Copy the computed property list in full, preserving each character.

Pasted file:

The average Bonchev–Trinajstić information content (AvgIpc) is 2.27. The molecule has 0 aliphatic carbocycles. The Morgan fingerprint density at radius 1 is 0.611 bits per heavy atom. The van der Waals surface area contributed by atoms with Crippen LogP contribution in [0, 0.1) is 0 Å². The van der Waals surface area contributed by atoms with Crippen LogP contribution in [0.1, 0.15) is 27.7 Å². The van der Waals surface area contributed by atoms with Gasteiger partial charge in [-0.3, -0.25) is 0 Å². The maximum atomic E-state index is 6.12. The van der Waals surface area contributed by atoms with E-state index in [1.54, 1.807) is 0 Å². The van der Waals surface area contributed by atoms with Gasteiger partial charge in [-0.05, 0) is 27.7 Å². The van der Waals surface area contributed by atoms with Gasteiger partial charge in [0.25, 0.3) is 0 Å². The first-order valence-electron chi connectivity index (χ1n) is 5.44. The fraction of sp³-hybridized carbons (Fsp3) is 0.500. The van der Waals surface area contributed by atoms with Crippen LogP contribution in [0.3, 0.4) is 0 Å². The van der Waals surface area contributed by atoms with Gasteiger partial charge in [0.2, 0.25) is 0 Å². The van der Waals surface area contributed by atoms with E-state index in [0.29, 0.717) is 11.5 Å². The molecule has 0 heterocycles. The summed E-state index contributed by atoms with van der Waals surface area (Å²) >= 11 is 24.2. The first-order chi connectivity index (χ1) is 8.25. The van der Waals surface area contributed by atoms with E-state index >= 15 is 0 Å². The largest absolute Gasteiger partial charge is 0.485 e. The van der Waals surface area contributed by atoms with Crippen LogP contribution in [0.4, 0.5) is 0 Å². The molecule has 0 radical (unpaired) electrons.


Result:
The average Bonchev–Trinajstić information content (AvgIpc) is 2.27. The molecule has 0 aliphatic carbocycles. The Morgan fingerprint density at radius 1 is 0.611 bits per heavy atom. The van der Waals surface area contributed by atoms with Crippen LogP contribution in [0, 0.1) is 0 Å². The van der Waals surface area contributed by atoms with Crippen LogP contribution in [0.1, 0.15) is 27.7 Å². The van der Waals surface area contributed by atoms with Gasteiger partial charge in [-0.3, -0.25) is 0 Å². The maximum atomic E-state index is 6.12. The van der Waals surface area contributed by atoms with E-state index in [1.54, 1.807) is 0 Å². The van der Waals surface area contributed by atoms with Gasteiger partial charge in [-0.05, 0) is 27.7 Å². The van der Waals surface area contributed by atoms with Gasteiger partial charge in [0.25, 0.3) is 0 Å². The first-order valence-electron chi connectivity index (χ1n) is 5.44. The fraction of sp³-hybridized carbons (Fsp3) is 0.500. The van der Waals surface area contributed by atoms with Crippen LogP contribution in [0.3, 0.4) is 0 Å². The van der Waals surface area contributed by atoms with Gasteiger partial charge in [0.2, 0.25) is 0 Å². The van der Waals surface area contributed by atoms with E-state index in [0.29, 0.717) is 11.5 Å². The molecule has 0 heterocycles. The summed E-state index contributed by atoms with van der Waals surface area (Å²) >= 11 is 24.2. The first-order chi connectivity index (χ1) is 8.25. The van der Waals surface area contributed by atoms with E-state index >= 15 is 0 Å². The largest absolute Gasteiger partial charge is 0.485 e. The van der Waals surface area contributed by atoms with Crippen LogP contribution in [0.4, 0.5) is 0 Å². The molecule has 0 radical (unpaired) electrons.